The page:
Europe's Academies of Science

There were interesting differences between the Academies of Science in England, France and Prussia. Members of the Academies in Paris and Berlin were appointed by the king, received a salary and were effectively servants of the state.

In contrast, the British bourgeoisie was frugal with expenses on science; London was the only capital city without a university, and the Royal Society did not offer its members any remuneration. King Charles II was its patron but did not spend a cent on it and spoke quite disparagingly of its members - the Italian Lorenzo Magalotti reported about his visit to London in 1667:

"I have become greatly disillusioned about my reception by the King, for whereas I was given to understand that the effective patronage that he affords the famous Royal Society is the effect, if not the goodwill, at least of esteem towards those studies, I have learned that he is accustomed to call his academicians by no other name than mes fous (my jesters)." (Hall, 1983)

Many members of Academies were political appointments and not necessarily scientists. The French Academy had to introduce the category of "supernumerary member" to allow the appointment of outstanding scientists through the Academy itself. The Royal Society did appoint its members itself; yet over 40% of its members were of the nobility and rarely cared to pay the regular subscription.

Differences could also be observed in the meeting style. Meetings of the Royal Society were usually free discussions of matters of general interest that came to hand, such as reports on experiments members had performed. The Academy in Paris, on the other hand, was structured into six classes - geometry, astronomy, mechanics, anatomy, chemistry and botany, with the addition of general physics and mineralogy after 1785 - of eight members in each class (in 1785 reduced to six). It created the first weekly scientific publication, the Journal des Savans, and acted as a kind of Patent Office by issuing the "royal privilege for machines." From 1720 it organized regular competitions and generally aimed at directing the progress of scientific understanding. (Bensaude-Vincent, 1995)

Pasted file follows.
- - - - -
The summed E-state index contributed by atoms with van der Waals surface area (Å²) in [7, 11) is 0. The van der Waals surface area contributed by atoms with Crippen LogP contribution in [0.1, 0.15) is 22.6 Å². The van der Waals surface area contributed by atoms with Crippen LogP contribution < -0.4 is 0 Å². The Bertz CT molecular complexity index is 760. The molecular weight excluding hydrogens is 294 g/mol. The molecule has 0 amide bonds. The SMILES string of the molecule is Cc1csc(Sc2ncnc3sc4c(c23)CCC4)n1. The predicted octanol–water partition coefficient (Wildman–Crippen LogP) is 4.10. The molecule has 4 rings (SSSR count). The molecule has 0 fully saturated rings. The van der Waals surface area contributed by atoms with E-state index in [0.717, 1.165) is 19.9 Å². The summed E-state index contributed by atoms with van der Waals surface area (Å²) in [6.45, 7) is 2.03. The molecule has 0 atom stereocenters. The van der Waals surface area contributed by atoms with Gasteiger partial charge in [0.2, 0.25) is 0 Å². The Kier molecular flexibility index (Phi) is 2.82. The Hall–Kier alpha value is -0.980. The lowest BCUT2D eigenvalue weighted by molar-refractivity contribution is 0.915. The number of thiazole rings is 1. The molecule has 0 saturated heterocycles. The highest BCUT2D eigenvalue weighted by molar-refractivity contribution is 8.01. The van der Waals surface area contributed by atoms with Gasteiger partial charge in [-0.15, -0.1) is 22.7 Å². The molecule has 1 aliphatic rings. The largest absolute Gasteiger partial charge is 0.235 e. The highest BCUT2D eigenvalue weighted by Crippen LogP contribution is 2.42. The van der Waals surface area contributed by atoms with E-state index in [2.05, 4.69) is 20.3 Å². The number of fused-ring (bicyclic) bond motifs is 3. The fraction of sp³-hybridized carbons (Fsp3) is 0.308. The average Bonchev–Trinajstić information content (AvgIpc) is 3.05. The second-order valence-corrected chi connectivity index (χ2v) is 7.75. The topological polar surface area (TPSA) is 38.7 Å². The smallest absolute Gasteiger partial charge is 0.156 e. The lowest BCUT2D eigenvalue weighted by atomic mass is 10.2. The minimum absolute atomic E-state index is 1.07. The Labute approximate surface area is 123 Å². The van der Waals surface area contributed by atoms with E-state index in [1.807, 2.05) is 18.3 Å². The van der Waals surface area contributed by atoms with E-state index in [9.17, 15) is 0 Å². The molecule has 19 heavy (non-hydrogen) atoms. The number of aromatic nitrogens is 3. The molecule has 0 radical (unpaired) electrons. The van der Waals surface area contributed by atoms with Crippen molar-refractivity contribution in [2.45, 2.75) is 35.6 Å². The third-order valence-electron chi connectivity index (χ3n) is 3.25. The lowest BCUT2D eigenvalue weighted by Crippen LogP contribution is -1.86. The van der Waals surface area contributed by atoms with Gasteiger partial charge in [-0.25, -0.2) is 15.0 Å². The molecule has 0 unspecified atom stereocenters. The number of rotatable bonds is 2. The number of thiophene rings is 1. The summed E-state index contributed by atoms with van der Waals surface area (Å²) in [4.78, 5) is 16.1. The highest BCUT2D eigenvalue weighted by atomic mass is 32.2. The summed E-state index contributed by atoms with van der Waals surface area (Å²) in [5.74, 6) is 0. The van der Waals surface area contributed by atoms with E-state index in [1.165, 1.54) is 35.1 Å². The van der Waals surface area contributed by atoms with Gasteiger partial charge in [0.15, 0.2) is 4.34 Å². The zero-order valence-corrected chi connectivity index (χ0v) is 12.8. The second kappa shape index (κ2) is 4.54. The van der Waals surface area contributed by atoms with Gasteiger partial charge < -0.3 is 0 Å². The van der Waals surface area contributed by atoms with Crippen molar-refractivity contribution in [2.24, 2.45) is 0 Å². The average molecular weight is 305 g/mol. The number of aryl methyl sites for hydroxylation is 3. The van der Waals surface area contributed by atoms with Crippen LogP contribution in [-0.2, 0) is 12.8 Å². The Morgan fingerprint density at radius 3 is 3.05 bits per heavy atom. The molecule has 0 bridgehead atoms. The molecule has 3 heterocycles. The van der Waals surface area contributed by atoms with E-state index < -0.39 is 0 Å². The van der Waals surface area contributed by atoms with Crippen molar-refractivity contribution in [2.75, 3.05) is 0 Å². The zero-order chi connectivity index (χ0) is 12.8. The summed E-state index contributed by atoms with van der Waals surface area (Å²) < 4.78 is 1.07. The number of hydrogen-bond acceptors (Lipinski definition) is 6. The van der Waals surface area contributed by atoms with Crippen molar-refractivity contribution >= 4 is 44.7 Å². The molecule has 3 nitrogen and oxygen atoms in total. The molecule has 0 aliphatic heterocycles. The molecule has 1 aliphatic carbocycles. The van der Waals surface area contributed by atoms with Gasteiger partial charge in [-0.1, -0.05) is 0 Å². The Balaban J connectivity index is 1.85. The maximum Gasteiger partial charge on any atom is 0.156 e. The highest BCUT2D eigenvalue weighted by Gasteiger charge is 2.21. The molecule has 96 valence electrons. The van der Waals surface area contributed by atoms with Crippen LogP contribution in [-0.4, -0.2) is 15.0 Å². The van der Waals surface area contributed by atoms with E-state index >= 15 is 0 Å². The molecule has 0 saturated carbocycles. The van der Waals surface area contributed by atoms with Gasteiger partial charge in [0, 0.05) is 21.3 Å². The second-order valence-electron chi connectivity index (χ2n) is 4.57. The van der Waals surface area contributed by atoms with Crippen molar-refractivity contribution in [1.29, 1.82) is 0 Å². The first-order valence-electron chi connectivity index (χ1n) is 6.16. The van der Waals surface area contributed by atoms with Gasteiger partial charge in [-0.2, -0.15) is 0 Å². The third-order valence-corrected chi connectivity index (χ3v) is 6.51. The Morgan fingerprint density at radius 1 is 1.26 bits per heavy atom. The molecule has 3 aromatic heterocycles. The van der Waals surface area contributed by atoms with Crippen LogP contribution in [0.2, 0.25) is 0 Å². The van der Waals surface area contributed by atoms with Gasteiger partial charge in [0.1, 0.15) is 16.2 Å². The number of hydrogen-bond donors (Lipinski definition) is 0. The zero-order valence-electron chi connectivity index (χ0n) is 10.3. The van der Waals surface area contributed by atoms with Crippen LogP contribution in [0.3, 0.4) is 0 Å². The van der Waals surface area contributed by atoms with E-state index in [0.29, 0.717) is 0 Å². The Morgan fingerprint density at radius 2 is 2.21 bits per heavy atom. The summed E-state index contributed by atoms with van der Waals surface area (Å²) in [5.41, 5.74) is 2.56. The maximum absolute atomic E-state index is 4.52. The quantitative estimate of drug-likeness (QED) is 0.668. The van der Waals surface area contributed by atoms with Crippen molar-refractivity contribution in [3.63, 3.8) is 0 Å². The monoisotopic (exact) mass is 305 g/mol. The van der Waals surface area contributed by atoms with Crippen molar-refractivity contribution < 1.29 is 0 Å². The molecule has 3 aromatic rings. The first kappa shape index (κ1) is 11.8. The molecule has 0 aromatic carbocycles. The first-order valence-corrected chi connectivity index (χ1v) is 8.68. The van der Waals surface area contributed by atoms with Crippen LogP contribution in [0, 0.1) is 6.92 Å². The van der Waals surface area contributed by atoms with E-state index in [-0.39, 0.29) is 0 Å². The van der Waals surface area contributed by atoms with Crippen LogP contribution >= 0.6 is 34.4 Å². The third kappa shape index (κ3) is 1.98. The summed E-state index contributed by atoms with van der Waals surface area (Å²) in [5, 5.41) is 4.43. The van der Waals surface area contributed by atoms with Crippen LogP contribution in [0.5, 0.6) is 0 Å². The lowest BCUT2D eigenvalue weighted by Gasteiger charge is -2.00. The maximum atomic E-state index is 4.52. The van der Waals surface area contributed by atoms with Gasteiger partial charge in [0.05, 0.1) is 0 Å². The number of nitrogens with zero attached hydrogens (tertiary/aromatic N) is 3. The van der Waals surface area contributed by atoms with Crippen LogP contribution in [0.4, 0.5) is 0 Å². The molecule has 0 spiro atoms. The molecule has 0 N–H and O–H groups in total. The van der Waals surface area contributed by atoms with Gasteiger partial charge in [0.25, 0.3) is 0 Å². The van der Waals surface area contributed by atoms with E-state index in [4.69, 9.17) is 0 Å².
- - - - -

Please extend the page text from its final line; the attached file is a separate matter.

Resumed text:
King Louis XIV visits the Académie des Sciences in 1671.
Engraving by Sebastien Le Clerc published in the Mémoires pour servir a l'Histoire Naturelle des Animause, Paris, 1671.

The scene depicts a visit of the king to the Academy, a room attached to the King's Library in the Rue Vivienne in Paris (not far from today's Bibliotheque Nationale). Members of the royal court are shown in the foreground, the academicians behind them. The room is filled with maps, instruments, skeletons and stuffed animals.

The new observatory under construction in 1671 can be seen through the window. In reality it was more than 3 km away; the artist positioned it closer to allow its inclusion in the scene.


Bensaude-Vincent, B. (1995) Lavoisier: a Scientific Revolution. In: M. Serres (editor): A History of Scientific Thought, Elements of a History of Science. Blackwell, Oxford, 455 - 482. (Translation of Éléments d'Histoire des Sciences, Bordas, Paris, 1989)

Hall, A. R. (1983) The Revolution in Science 1500 - 1750. Longman, London.